Trophic ecology of hawksbill turtles (Eretmochelys imbricata) in Golfo Dulce, Costa Rica: integrating esophageal lavage and stable isotope (δ13C, δ15N) analysis
Fonseca, Luis G.
A. Seminoff, Jeffrey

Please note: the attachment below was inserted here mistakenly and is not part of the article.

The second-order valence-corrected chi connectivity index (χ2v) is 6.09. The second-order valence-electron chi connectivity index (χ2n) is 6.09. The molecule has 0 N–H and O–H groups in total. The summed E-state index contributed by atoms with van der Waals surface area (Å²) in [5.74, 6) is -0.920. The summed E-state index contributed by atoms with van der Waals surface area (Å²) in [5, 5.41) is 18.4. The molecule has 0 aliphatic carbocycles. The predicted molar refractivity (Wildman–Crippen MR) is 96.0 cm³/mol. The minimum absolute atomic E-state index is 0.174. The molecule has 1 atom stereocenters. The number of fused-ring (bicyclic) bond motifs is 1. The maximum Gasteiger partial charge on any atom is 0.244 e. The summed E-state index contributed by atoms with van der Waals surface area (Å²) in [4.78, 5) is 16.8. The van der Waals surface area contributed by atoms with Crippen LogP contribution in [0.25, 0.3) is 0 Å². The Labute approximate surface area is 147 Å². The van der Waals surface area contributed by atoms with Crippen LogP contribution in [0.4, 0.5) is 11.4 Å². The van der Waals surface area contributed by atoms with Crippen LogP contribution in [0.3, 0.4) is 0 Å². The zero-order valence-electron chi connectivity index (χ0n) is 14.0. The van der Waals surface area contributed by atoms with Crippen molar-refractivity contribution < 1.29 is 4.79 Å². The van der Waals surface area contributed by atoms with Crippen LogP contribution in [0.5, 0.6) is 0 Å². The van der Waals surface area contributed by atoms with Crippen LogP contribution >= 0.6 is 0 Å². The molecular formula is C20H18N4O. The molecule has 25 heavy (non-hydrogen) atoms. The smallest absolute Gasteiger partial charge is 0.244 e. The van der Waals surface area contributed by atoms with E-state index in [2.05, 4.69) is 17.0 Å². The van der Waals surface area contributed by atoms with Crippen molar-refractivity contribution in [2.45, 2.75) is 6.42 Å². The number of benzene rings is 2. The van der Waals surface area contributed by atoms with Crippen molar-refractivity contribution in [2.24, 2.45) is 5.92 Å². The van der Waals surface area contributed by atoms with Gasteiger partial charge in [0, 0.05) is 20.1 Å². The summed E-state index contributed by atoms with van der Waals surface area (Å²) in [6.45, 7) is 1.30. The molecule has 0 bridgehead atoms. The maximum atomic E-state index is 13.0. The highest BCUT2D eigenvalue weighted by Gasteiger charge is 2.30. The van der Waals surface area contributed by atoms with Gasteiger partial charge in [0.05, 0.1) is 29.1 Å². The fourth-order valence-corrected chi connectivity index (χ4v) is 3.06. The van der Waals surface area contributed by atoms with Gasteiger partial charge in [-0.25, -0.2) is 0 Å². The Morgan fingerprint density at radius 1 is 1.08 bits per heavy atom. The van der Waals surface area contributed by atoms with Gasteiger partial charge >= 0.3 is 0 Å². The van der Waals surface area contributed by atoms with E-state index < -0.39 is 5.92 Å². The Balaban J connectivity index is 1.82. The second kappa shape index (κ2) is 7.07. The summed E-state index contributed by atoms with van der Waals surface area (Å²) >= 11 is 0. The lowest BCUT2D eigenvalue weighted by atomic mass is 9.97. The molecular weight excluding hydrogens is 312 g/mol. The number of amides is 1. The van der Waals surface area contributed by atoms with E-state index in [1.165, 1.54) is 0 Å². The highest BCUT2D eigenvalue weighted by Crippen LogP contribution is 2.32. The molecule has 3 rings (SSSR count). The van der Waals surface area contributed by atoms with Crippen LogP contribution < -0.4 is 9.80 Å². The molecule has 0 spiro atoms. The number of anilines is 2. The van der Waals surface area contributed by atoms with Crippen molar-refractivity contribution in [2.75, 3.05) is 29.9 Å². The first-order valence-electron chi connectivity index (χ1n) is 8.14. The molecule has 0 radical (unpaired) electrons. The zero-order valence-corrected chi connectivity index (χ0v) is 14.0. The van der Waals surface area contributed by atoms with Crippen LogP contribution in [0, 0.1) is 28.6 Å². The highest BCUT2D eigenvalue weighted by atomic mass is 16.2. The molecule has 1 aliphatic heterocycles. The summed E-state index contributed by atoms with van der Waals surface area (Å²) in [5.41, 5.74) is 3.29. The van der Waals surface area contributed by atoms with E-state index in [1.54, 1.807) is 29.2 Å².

Hawksbill turtles (Eretmochelys imbricata), considered Critically Endangered, have several small populations in the Eastern Pacific (EP). Knowledge about their diet and habitat use can aid in developing conservation strategies and promoting population recovery in the region. Although considered a spongivore in the Caribbean, data from the EP region indicate that hawksbills consume a wide array of prey species, including angiosperms. We used two approaches to study the diet of hawksbills at Golfo Dulce, Costa Rica: oesophageal lavage and stable isotope (δ13C, δ15N) analysis of bulk skin tissue and blood plasma. Lavage samples collected from 41 turtles revealed macroalgae as the predominant diet item (Rw = 20.22), followed by sea snails and excavating worms. Stable isotope values for blood plasma from 44 turtles ranged from -23.0‰ to -15.7‰ for δ13C and 6.9‰ to 10.4‰ for δ15N, whereas values for skin tissue were -20.4‰ to -13.9‰ and 9.3‰ to 11.0‰ for δ13C and δ15N, respectively. We compared these isotope values with those of five potential prey groups (sponge, sea snail, excavating worm, mangrove, macroalgae) using a multisource stable isotope mixing model analysis in R (SIAR). Our results indicated that multiple prey resources are important for hawksbills in Golfo Dulce, where sea snails, sponges and excavating worms contributed up to 63% of the assimilated diet per individual, and mangrove and macroalgae up to 50%. These data show that hawksbills in Golfo Dulce, and perhaps the wider EP region, are omnivorous, underscoring the importance for considering alternative habitats, aside of coral reefs, for its management and restoration.